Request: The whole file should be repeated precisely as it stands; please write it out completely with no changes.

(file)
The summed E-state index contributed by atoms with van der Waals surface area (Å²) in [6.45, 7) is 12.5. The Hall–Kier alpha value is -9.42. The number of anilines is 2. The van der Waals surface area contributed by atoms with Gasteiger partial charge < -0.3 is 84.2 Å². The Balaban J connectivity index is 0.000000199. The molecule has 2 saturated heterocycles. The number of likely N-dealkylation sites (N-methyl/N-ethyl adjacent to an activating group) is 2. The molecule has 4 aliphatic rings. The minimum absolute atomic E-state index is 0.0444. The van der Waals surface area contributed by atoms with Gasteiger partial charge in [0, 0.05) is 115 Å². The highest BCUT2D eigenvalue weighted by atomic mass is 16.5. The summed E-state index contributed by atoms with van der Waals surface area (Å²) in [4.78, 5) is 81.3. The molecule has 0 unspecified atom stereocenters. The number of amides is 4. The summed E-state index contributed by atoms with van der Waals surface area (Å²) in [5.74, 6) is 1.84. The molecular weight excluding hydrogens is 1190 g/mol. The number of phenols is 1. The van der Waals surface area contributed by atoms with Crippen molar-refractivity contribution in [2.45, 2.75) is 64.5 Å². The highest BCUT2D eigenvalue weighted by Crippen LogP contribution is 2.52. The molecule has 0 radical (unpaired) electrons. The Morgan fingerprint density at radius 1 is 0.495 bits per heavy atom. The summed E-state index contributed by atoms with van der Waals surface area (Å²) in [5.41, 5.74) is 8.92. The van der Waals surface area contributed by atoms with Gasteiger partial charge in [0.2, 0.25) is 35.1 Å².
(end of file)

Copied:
The summed E-state index contributed by atoms with van der Waals surface area (Å²) in [6.45, 7) is 12.5. The Hall–Kier alpha value is -9.42. The number of anilines is 2. The van der Waals surface area contributed by atoms with Gasteiger partial charge < -0.3 is 84.2 Å². The Balaban J connectivity index is 0.000000199. The molecule has 2 saturated heterocycles. The number of likely N-dealkylation sites (N-methyl/N-ethyl adjacent to an activating group) is 2. The molecule has 4 aliphatic rings. The minimum absolute atomic E-state index is 0.0444. The van der Waals surface area contributed by atoms with Gasteiger partial charge in [0, 0.05) is 115 Å². The highest BCUT2D eigenvalue weighted by atomic mass is 16.5. The summed E-state index contributed by atoms with van der Waals surface area (Å²) in [4.78, 5) is 81.3. The molecule has 0 unspecified atom stereocenters. The number of amides is 4. The summed E-state index contributed by atoms with van der Waals surface area (Å²) in [5.74, 6) is 1.84. The molecular weight excluding hydrogens is 1190 g/mol. The number of phenols is 1. The van der Waals surface area contributed by atoms with Crippen molar-refractivity contribution in [2.45, 2.75) is 64.5 Å². The highest BCUT2D eigenvalue weighted by Crippen LogP contribution is 2.52. The molecule has 0 radical (unpaired) electrons. The Morgan fingerprint density at radius 1 is 0.495 bits per heavy atom. The summed E-state index contributed by atoms with van der Waals surface area (Å²) in [5.41, 5.74) is 8.92. The van der Waals surface area contributed by atoms with Gasteiger partial charge in [0.2, 0.25) is 35.1 Å².